2011 Florida representative Aiste Zalepuga, a senior at Saint Stephen’s Episcopal School in Bradenton, Fla., shared her experience in a Nov. 2011 article published on Bradenton.com, her local newspaper’s website.
I was on the plane flying to Washington, D.C., when I was asked what I was reading. I flipped to the cover, and there in big, red letters it read: Confessions of an S.O.B.
The lady in the neighboring seat raised an eyebrow. And so I began telling her about the man who did it all — Al Neuharth — founder of the Newseum, USA Today, Freedom Forum and sponsor of the Al Neuharth Free Spirit Journalism Conference.
I had many expectations for these six days of summer, but I could have never imagined all the people, events and experiences that awaited me. I stepped off the plane as one of 51 Free Spirits, one student selected from each state and the District of Columbia. But I left the conference as a member of one big, inspiring family.
Together, we were guided through the meaning and importance of the First Amendment and explored backstage access to the journalism field. Throughout the conference, we were quickly ushered from one location to the next, taking in all of the unforgettable opportunities that Jack Marsh, President and Chief Operating Officer of the Freedom Forum Diversity Institute, and Karen Catone, Director of the Al Neuharth Free Spirit Scholars, had created for us.
Jack Marsh, or as he later became, “Grandpa Jack,” raised the bar high during his introduction the first evening, but we could have never expected to receive such a great amount of attention and time put in for us. It was an honor to be among these top journalism students and in the presence of the individuals we met.
At the Newseum, we attended presentations on journalistic style, our role in the media, the importance of the First Amendment and other informational, interactive speeches on how to adapt to the way journalism is changing in today’s age.
At NBC Studios, we were told not to sneeze or cough during the live taping of Meet the Press. The introductory music began to play after David Gregory walked into the studio for his interview with Timothy Geithner, Secretary of the Treasury in the cabinet of President Obama, and Tim Pawlenty, a Republican candidate for the next U.S. presidential election in 2012. We sat in awe when David Gregory talked to us after the show, standing in the bright studio lights, sharing advice and his experiences covering 9/11 and then the death of Osama bin Laden.From presentations in the Newseum to an all-access press pass to Congress, we not only practiced journalistic skills but got to walk in the shoes of top professionals in the field. We had question and answer sessions with several keynote speakers, including PBS’s NewsHour anchor Judy Woodruff, U.S. senator John Thune, Freedom Riders and Editor-in-Chief of USA Today John Hillkirk.
We were taken on an editorial tour of USA Today and got a behind-the-scenes media look of Capitol Hill. As one of the eight students chosen to present a case in the U.S. Court House, I remember speaking in defense of the “Fangtastics” with U.S. District Court Chief Judge Royce Lamberth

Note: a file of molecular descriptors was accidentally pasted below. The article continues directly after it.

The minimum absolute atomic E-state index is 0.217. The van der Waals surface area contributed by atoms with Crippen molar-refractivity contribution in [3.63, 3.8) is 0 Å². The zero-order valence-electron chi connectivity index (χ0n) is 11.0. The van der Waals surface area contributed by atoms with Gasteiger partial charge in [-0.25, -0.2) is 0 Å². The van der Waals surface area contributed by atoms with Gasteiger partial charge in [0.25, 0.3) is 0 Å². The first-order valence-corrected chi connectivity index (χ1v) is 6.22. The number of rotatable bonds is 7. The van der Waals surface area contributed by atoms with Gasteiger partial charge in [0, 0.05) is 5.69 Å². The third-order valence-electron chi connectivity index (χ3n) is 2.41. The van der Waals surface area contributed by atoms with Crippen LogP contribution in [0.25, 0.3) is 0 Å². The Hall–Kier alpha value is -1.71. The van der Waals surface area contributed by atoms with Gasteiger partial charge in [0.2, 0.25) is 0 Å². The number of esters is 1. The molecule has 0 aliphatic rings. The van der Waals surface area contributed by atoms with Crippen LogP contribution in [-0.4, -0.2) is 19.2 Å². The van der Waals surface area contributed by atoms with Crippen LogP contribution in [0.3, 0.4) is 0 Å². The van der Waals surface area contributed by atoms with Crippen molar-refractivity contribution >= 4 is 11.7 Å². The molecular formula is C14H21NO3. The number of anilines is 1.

The days were filled with excitement and new experiences, but the evenings did not go unnoticed. We explored the nation’s capital under the stars and danced a storm away on a yacht.
From all of these different experiences, the actual Neuharth family left one of the greatest impressions on me. Dani Neuharth-Keusch, granddaughter of Al Neuharth and Associate Editor of The Cornell Daily Sun, helped make the journalistic field more approachable by providing a student view. Jan Neuharth, with her consistently warm presence, made the conference more familiar as a whole. Having the actual Neuharth family members present throughout the conference demonstrated the time and energy they have put into this organization, and their sincere involvement has stayed with me to this day.
Of course, our time with Al Neuharth will be an event I will never forget. His red jacket, tie and shoes, stylishly fashioned with a white shirt and pants is an image forever ingrained in my memory. More importantly, his personal story, triumphs and even failures have taught me the most about journalism and life itself. Who else would be able to engage Fidel Castro in a five-hour long conversation on the importance of the First Amendment? Who else would greatly pride himself over his greatest failure? Al Neuharth’s first newspaper, SoDak Sports, flopped, but his greatest failure allowed him to create USA Today, become a legendary media mogul and in the midst of it all, revolutionize the newspaper industry.Al Neuharth and the conference helped me refine my journalism skills and showed me the directions that journalism is taking in today’s digital age. Listening to David Gregory talk about 9/11 and then visiting the Pentagon’s memorial made journalism real. It made journalism and the First Amendment more than just a job but a duty.
The next day after the conference, I was on the plane to Lithuania. I took out Al Neuharth’s Confessions of an S.O.B. and turned the red page over. Inside in black, wispy ink it read: “Go for it! Al Neuharth.”
Beyond just the media aspect, Al Neuharth and this conference showed me that success is within reach, but you have to reach for it; that sometimes you have to be clever to get around; and always to “Dream. Dare. Do.”